Note:  This article was originally published in 2021. We have updated it to reflect current changes.

We received an email from a client with a copy of an internet click-bait ad that stated the following:

$2,041 SS payment—All seniors are due a large $2,041 Social Security benefit this week.”

This verbiage has scam written all over it. All seniors? Really? Why $2,041? Where does this money come from and who’s paying for it? This is classic click-bait that entices the greed and gullible person to click on it.

Let’s revisit the psychology of advertising. Most advertising is designed to create anxiety, apprehension, and discontent. It also presses your fear and greed buttons. The ads are purposely choreographed to upset your equilibrium and peace of mind. Please remember that this is all done very subtly, and that’s the cleverness and deceptiveness of advertising. This is why advertising copy writers get paid big bucks.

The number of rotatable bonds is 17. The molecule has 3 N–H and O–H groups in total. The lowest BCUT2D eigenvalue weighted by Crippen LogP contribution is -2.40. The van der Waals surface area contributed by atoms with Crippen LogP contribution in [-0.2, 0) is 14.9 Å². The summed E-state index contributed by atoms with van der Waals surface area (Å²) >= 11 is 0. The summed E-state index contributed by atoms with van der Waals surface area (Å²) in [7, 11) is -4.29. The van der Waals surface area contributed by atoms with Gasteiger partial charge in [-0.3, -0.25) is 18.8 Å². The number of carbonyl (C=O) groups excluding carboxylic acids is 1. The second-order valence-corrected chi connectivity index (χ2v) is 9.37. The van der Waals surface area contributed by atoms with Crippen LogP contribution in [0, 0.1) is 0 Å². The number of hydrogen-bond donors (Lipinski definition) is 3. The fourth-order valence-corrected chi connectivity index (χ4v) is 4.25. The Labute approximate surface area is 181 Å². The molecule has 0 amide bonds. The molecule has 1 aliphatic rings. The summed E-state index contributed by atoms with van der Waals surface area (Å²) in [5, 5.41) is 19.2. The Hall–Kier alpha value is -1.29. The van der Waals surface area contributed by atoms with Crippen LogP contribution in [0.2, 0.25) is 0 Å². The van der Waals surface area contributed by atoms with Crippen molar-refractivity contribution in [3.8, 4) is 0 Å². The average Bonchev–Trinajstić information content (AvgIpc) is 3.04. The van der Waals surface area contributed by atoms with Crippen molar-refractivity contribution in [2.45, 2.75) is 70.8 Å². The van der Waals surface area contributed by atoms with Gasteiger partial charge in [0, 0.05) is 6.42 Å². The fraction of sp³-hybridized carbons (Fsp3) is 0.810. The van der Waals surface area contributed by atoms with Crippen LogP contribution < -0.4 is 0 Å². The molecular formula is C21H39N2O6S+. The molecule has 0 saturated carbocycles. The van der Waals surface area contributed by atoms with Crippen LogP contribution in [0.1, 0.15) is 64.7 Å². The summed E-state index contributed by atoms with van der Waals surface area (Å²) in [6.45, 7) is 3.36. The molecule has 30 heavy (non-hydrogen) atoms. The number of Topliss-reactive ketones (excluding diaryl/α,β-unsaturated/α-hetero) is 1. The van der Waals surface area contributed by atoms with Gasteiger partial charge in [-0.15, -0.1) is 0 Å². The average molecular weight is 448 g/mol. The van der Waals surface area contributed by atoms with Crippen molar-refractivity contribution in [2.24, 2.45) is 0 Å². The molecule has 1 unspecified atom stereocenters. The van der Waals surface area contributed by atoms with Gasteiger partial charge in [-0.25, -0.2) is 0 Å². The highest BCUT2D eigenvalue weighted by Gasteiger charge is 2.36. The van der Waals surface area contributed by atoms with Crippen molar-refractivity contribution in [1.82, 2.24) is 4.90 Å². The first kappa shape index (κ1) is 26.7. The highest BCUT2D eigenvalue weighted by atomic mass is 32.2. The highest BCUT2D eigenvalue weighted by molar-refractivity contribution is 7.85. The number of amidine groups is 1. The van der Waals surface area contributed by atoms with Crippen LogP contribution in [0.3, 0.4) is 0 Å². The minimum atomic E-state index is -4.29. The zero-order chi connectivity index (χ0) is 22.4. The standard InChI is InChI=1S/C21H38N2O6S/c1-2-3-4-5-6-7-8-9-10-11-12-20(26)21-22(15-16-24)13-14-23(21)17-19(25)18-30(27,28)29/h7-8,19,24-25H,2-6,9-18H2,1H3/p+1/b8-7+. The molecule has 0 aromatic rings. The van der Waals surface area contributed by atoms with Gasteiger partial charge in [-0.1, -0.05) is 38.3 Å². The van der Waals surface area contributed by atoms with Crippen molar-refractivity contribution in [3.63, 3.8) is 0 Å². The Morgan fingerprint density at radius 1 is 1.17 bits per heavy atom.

Another element of advertising is to create fear. Misguided Medicare advantage advertising creates fear that you might be missing out on something really important such as a big payment or some other Medicare benefit. The bottom line is that the advertising by design is manipulative.

A more sinister aspect of advertising, especially television advertising, is to bombard your senses to the point where your ability to differentiate between truth and fiction is broken down. Your senses are dulled. The trickery is to “push your feelings button rather than your intellect button. Be assured, there are no pots of gold sitting at the end of the rainbow!

For more understanding about the scamsters and click-baiters, please view our companion article, Medicare ‘boiler room’ Scams Prey on Senior Citizens Ahead of Open Enrollment

If you have questions, doubts, or concerns after viewing a Medicare-related TV or internet ad, please call or email us FIRST! Please keep in mind that we are swamped this time of year and will get back with you as fast as possible.